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In Brakerski and Vaikuntanathan's homomorphic encryption scheme, the relinearization function turns a 3-element cipher back to a 2-element cipher by using a set of public homomorphism keys (https://eprint.iacr.org/2011/405.pdf, see section titled "An Optimization to Reduce Ciphertext Size").

I do not understand the point of encrypting the base-t digits of $c_2$ instead of just encrypting $c_2$ as a whole. Can someone explain? For example, instead of publishing a large set of homomorphism keys encrypting $t^is^2$ (where s = secret key): $$hk_i = (a_i, b_i=-(a_is + te_i) + t^is^2)$$for each i, and making the untrusted server build $c_2s^2$ out of these components, you could just publish a single key $$hk = (a, b=-(as+te) + s^2)$$and have the relinearization operation be $$c_0^{relin}=c_0+c_2b$$ $$c_1^{relin}=c_1 + c_2a$$ and the decryption would yield $$m=c_0^{relin} + c_1^{relin}s$$$$=c_0+c_1s+c_2as + c_2b$$$$=c_0+c_1s + c_2s^2-tec_2$$which, taken mod t, gives the correct result of the homomorphic multiplication. Is there a problem with this much simpler way? Why decompose $c_2$ into digits?

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The decomposition helps with the noise growth of your scheme.

You see, the decryption only works if you "error" (here the terms you denote by $e$) is small enough. If $t*e$ grows beyong the modulus (all the computations are done modulo some number, let's say $q$), the mod $t$ operation won't yield the message $m$, but $m$ + $t*e$ mod $q$.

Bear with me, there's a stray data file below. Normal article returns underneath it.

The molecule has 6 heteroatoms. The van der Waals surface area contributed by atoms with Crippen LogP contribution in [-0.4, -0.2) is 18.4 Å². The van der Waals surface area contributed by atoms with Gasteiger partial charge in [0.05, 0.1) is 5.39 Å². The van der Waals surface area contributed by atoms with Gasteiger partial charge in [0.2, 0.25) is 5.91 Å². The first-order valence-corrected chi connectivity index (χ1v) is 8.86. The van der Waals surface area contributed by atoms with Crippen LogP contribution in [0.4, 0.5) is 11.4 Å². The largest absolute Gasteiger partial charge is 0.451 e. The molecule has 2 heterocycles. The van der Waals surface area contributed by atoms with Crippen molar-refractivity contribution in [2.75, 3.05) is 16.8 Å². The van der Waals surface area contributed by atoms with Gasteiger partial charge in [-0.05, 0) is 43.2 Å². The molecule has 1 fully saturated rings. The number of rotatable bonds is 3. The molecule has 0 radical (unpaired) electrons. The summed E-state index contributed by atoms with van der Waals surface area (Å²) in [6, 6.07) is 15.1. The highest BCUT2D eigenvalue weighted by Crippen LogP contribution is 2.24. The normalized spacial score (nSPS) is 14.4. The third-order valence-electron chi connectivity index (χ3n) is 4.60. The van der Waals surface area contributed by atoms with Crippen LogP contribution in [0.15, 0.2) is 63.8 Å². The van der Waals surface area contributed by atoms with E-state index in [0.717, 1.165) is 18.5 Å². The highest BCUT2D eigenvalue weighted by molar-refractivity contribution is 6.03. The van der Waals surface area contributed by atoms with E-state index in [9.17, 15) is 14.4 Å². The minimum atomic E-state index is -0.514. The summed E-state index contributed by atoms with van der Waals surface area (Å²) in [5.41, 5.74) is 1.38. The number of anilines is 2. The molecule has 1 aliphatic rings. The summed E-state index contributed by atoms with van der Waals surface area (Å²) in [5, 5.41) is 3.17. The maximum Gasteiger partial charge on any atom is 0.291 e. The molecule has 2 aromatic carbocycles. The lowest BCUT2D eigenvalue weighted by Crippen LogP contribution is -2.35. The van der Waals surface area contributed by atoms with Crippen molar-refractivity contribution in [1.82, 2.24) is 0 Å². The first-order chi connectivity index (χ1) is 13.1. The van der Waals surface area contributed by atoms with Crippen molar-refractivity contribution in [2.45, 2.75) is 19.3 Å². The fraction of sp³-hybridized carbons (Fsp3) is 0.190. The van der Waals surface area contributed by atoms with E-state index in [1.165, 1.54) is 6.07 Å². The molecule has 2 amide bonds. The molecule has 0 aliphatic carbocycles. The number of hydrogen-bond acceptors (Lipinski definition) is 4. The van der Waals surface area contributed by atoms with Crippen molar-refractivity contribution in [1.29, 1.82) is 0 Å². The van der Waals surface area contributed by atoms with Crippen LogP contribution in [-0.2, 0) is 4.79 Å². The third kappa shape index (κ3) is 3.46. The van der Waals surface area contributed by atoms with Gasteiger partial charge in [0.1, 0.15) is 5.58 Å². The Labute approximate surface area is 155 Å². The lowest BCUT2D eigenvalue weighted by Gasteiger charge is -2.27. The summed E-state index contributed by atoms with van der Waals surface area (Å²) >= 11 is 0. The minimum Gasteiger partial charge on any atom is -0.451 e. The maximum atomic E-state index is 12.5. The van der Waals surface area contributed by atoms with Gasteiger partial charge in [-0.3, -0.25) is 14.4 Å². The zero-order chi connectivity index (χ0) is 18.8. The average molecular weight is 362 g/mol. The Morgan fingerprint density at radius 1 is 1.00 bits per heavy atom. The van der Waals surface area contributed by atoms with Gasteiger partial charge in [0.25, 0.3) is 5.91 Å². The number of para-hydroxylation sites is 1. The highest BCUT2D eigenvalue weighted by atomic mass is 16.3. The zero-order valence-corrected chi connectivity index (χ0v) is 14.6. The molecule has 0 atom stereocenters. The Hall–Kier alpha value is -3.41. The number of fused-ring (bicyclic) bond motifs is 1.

Now when you're multiplying 2 ciphertexts, the errors get multiplied, and they also get multiplied by the plaintext. Hence, you need your plaintext to be small enough, so $s^2$ cannot be used directly for this reason. When you decompose it in binary, you will have a sum of $log(q)$, but each of those will have a much smaller noise, because they only get multiplied by at most $t$.

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  • $\begingroup$ I don't understand. When you recombine all $t^i*s^2$ with their corresponding $c_2$ digits base-t, the error will grow to the same amount as if you only used a single key hk and built $c_2*s^2$ right off the bat, right? $\endgroup$ – Carlos Vazquez Jun 22 '18 at 22:59
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    $\begingroup$ No, the error is not multiplied by $t^i$, first $s$ is squared, and afterwards, it's encrypted with fresh error $\endgroup$ – Florian Bourse Jul 3 '18 at 13:18
  • $\begingroup$ Ah, it makes sense now $\endgroup$ – Carlos Vazquez Jul 9 '18 at 17:46

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